999 West Dundee Road
Wheeling, Illinois 60090

Phone: 847-537-8270

Superintendent: Dr. Michael Connolly

School Board & Administration



CCSD21 is a school district comprised of 13 schools across 6 different communities in the northwest suburbs of Chicago.



School District 21 prides itself on its Professional Learning Community and its rich tradition of professional collaboration, high levels of professional development, and family-like atmosphere. If you see the opportunity to work with colleagues in making a difference in the lives of students and families in a truly diverse setting, School District 21 seeks your application.

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Sixth Grade

Speaking & Listening

Critical Content

Power Standards

  • Use formal academic language to report on a topic and respond to questions posed by listeners, sequencing ideas logically to support main ideas or themes. (SL.6.4, 6.6)
  • Engage in authentic, collaborative discussions (whole group, small group, one-on-one), through active listening, appropriate speech, clear verbal expression, and consideration of multiple perspectives. (SL 6.1 & RL 6.6 & RI 6.6, 6.8)


Power Standards Critical Content

In the language of instruction, students will…

  • Compose and deliver formal oral reports and speeches using various media formats
    • Use various formats (notes, interviews) to gather and organize information in a logical manner
    • Support claims and findings with reasons/evidence from research (ideas, descriptions, facts, details, and examples)
    • Speak using appropriate eye contact, adequate volume, clear pronunciation and appropriate body language
    • Adapt organization of ideas and speech according to purpose and audience (e.g., formal language, academic and domain specific vocabulary)
    • Respond to questions presented by listeners using supportive and logical evidence from reading/research
  • Identify, describe and evaluate arguments and claim presented in diverse media formats (texts, speeches, movies, articles, etc.)
    • Determine and defend or refute the side or position of an argument
    • Differentiate between claims that are supported by fact(s) and those that are opinion(s)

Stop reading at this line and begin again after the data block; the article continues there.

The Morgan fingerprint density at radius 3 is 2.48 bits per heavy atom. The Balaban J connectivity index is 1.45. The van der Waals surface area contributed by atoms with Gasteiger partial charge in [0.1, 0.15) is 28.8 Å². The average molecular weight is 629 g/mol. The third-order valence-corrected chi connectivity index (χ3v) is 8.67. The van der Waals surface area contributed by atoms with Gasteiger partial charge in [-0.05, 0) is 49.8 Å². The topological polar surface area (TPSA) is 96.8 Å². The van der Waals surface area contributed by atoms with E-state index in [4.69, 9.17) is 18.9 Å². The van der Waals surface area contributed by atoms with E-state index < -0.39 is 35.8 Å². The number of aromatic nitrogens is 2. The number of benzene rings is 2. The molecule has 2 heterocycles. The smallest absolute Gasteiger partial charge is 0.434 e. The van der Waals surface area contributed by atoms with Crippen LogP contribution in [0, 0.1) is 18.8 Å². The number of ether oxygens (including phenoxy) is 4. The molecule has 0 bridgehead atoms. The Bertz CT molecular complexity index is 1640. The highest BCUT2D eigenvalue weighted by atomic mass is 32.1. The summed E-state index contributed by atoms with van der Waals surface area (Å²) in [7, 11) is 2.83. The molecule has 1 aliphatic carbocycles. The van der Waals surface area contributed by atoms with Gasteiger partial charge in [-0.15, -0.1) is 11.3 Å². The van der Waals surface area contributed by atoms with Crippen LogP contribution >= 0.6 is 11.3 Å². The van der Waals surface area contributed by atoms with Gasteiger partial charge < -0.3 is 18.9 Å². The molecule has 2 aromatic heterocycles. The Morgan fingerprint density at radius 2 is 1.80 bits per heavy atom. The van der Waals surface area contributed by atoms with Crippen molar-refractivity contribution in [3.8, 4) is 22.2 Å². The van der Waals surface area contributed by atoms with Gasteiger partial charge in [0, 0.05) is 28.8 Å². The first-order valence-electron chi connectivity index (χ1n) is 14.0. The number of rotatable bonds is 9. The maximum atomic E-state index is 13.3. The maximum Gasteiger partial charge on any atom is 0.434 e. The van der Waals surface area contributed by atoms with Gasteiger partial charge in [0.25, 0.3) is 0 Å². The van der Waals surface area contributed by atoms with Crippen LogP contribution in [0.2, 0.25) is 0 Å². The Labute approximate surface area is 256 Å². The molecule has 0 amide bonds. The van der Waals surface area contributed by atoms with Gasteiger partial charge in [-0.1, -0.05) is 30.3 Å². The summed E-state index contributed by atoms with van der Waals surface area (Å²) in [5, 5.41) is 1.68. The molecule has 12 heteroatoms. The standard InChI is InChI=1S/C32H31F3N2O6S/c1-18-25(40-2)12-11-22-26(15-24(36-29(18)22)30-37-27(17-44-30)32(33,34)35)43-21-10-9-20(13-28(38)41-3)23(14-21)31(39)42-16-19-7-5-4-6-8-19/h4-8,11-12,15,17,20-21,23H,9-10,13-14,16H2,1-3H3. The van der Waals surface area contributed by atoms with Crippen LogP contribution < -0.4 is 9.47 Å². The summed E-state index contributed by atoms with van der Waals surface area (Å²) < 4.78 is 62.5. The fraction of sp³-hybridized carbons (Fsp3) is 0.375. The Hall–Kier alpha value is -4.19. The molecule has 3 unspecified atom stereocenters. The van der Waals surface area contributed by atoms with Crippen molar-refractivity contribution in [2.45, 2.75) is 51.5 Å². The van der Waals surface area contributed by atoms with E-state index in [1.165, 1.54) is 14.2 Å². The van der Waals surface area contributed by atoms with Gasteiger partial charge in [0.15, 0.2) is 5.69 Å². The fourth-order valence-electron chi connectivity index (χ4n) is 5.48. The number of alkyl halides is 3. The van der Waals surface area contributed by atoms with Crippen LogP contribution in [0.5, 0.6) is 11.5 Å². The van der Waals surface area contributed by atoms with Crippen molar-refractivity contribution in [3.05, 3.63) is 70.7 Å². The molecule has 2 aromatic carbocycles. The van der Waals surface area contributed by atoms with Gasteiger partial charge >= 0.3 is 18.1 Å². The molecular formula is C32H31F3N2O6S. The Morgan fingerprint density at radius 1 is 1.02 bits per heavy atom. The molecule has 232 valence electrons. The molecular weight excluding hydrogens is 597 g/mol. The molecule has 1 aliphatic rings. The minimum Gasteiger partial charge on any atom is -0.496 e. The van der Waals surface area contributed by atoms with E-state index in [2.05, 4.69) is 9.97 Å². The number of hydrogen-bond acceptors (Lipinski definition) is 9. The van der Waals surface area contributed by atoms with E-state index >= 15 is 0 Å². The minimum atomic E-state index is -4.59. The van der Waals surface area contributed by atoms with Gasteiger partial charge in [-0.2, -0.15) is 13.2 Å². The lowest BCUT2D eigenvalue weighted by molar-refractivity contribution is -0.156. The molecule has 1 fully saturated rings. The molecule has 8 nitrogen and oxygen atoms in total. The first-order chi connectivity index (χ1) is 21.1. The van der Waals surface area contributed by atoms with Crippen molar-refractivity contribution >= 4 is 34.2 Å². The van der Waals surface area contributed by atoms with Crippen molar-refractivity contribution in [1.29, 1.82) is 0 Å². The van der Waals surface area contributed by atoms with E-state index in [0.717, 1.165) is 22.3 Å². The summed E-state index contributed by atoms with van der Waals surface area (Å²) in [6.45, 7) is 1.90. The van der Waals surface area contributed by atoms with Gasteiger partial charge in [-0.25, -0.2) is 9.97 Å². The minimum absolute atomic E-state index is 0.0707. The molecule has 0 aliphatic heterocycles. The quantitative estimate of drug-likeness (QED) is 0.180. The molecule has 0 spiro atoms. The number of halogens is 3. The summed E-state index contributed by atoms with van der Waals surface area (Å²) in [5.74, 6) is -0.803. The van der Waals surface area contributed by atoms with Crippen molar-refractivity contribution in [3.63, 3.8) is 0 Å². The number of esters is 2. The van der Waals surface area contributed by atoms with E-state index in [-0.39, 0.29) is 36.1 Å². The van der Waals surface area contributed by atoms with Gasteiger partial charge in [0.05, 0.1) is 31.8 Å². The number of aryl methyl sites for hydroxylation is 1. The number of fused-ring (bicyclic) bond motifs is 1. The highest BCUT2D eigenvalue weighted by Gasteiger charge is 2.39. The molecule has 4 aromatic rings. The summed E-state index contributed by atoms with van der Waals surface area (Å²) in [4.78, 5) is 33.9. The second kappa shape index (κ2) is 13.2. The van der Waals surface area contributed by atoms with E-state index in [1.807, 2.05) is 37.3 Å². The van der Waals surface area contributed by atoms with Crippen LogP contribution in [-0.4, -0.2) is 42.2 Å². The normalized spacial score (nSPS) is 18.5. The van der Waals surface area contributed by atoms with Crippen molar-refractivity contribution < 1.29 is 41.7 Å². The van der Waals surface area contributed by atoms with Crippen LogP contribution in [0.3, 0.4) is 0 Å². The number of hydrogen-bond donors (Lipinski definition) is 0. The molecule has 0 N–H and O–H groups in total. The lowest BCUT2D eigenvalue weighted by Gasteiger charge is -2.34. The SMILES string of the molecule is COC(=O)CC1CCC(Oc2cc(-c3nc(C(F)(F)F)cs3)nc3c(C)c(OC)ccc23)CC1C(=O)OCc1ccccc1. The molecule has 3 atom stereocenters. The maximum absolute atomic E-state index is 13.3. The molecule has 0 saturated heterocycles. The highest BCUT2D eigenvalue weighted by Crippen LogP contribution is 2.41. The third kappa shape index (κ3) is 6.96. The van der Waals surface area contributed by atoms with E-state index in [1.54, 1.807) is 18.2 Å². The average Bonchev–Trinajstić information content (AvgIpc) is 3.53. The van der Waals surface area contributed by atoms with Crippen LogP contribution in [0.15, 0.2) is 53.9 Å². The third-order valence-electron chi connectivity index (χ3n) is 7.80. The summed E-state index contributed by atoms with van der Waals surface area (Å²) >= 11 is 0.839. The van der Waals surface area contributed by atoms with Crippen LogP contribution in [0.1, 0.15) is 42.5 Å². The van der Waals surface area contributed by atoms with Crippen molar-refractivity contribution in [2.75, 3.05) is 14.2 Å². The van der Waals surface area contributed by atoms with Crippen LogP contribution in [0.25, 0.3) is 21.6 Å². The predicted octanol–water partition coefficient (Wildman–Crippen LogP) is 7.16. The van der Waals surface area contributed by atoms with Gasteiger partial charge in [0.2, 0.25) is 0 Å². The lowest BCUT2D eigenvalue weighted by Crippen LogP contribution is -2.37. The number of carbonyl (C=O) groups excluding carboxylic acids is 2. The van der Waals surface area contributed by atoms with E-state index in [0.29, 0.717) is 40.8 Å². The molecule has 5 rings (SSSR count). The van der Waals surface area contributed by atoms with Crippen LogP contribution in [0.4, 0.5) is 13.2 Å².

• Explain and analyze the credibility of an author’s argument, claims, and evidence
    • Express potential impact of an author’s message on society
  • Engage effectively in a range of collaborative discussions through active listening (1-1, small group, teacher-led) with diverse partners on grade level texts/topics
    • Link relevant comments to others’ remarks
    • Use academic vocabulary
    • Clearly explain ideas using evidence from text/research
    • Pose and respond to questions which contribute to a discussion
    • Paraphrase, acknowledge, and respond to new ideas and perspectives
    • Participate in and contribute to decision-making activities

*Other media formats: written text, text read aloud, charts, graphs, web sites, presentations, speeches, movies, articles


Additional Critical Content

In the language of instruction, students will…

  • Identify and analyze the point of view in diverse media formats (texts, speeches, movies, etc.)
  • Classify the first person, second person, third person limited, and third person omniscient
  • Determine the author’s opinions, values, beliefs, and/or motivation
  • Analyze how an author develops point of view by revealing thoughts, feelings, actions, and spoken words
  • Explain and analyze how an author conveys the purpose


Concept-Based Connections

Essential Understandings

  • Effective listening and speaking skills are critical for communicating, collaborating, understanding and evaluating our world.
  • Presentation of knowledge and ideas is enhanced through appropriate use of organization, style and language for a specific audience using various media formats.


Factual Guiding Questions

  • How does a speaker effectively communicate one’s ideas to the audience?
  • What are the agreed upon rules for discussions?
  • What are the qualities/actions of an active listener?
  • What are the conventions of language?
  • What tools/strategies does an author use to develop ideas in a text or presentation?
  • How can the credibility of an author be determined?


Conceptual Guiding Questions

  • What makes collaboration meaningful?
  • What strategies/tools will help make meaning when listening to a variety of sources?